A class action lawsuit filed in Florida alleges a large airbag manufacturer failed to fix defects in its product that could cause the airbags to explode and cause serious injury or death.
Florida residents Ryvania Mercedes Fuentes, Lidice Santos and Steven Schneider named Takata Corp. and Honda Motor Co. in the lawsuit, alleging both companies knew about possible defects in airbags made by Takata.
The lawsuit said more than 14 million cars with Takata airbags have been recalled due to defects. The airbags were blamed for a few deaths when they exploded after traffic accidents sent metal shrapnel flying inside the vehicle. In one incident, the medical examiner said in September that a Florida resident had “stab-type wounds” due to shrapnel cutting her trachea.
Both Fuentes and Santos own 2007 Honda Accords, and Schneider owns a 2002 Acura TL. All three vehicles have Takata airbags installed, and all were part of the recall.
The plaintiffs said Takata knew about the defects as early as 2001, but the company did not issue a recall. The possible danger of the airbags wasn't brought up to U.S. safety regulators until 2008. The lawsuit alleges Honda received three reports of airbag ruptures in 2007, but also did not issue a recall.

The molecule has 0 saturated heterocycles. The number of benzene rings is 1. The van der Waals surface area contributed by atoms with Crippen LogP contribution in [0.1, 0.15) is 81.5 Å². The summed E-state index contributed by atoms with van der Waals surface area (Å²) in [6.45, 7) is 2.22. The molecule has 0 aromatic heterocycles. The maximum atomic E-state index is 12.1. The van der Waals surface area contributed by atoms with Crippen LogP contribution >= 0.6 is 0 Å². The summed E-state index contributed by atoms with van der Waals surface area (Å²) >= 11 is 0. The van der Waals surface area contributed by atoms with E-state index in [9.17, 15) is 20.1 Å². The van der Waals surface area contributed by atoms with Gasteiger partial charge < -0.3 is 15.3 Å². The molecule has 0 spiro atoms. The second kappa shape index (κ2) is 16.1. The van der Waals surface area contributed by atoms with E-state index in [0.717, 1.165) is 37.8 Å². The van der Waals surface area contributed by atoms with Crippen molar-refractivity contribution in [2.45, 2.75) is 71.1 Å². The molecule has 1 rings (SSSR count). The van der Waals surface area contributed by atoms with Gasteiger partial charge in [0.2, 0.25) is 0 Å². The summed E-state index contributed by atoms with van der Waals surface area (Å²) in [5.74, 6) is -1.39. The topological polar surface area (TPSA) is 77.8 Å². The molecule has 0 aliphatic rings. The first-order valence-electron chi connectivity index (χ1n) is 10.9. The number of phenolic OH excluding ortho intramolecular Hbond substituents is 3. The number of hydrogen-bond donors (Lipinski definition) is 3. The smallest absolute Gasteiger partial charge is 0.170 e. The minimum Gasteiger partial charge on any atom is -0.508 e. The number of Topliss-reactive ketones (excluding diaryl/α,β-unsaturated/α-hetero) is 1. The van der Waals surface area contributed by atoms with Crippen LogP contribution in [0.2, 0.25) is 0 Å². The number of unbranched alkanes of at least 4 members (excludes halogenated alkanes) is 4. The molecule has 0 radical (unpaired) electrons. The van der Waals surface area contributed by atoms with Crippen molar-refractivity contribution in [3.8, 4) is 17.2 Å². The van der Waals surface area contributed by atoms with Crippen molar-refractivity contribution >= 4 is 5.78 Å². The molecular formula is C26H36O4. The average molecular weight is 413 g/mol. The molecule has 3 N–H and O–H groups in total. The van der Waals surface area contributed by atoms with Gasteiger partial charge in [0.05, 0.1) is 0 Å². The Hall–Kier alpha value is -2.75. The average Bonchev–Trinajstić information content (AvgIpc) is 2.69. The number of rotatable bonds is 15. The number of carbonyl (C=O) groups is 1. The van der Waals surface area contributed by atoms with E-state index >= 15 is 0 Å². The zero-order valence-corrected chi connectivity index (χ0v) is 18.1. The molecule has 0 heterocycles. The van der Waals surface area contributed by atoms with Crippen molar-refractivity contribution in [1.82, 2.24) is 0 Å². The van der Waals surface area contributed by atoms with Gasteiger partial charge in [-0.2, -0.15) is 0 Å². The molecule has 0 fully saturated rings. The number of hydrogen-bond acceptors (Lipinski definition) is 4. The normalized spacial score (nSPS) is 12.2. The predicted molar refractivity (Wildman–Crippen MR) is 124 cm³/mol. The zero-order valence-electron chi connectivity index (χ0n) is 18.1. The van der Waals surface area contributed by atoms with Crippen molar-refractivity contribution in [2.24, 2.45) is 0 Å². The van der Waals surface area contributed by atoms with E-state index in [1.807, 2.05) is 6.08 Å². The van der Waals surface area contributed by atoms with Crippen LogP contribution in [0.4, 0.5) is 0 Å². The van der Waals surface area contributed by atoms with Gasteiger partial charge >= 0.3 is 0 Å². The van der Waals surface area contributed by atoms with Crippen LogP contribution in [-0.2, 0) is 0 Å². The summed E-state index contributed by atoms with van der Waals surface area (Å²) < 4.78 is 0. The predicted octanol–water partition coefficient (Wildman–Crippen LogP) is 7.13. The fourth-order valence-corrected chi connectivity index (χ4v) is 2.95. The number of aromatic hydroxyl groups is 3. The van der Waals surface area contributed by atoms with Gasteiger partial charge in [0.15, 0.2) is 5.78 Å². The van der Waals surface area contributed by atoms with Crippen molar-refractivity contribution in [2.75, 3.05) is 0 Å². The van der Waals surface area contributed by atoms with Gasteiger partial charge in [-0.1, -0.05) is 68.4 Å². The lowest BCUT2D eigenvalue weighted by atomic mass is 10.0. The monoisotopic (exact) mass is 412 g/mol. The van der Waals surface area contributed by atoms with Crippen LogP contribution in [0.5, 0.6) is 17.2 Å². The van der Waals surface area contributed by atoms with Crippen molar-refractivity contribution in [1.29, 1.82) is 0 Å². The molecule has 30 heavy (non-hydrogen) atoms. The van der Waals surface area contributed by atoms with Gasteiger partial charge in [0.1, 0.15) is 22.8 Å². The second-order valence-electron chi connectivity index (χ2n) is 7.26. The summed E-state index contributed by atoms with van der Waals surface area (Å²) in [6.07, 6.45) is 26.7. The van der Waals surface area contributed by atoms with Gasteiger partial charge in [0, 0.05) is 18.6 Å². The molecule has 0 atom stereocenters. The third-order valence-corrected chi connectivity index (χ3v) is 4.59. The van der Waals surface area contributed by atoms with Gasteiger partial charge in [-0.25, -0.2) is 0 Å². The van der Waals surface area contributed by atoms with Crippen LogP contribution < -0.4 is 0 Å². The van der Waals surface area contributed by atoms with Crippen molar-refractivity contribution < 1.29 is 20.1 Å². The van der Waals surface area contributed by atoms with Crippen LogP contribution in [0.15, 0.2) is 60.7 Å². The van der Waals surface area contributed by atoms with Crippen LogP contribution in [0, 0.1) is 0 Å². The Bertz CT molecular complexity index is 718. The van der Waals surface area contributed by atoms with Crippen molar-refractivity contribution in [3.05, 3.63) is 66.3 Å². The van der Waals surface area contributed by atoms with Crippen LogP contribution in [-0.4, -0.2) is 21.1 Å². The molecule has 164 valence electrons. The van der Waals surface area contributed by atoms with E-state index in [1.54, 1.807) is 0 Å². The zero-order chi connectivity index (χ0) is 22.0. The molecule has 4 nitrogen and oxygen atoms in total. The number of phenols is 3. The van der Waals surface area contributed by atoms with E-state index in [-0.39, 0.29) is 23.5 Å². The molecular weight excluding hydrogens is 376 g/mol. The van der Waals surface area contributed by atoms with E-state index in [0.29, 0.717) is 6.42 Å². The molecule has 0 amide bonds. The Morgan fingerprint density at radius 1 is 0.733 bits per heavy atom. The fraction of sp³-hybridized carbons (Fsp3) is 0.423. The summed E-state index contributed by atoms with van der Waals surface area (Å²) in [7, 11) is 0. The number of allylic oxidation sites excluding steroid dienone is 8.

In November 2008, Honda issued a partial recall of 4,000 Accords and Civics. It wasn't until May 2009, after two other incidents involving exploding airbags, when Honda expanded its recall to 400,000 vehicles.
The plaintiffs are represented by Michael Criden and Kevin Love of Criden & Love P.A., and Robert Gilbert.
The U.S. District Court Southern District of Florida Miami Division case number is 1:14-cv-24494.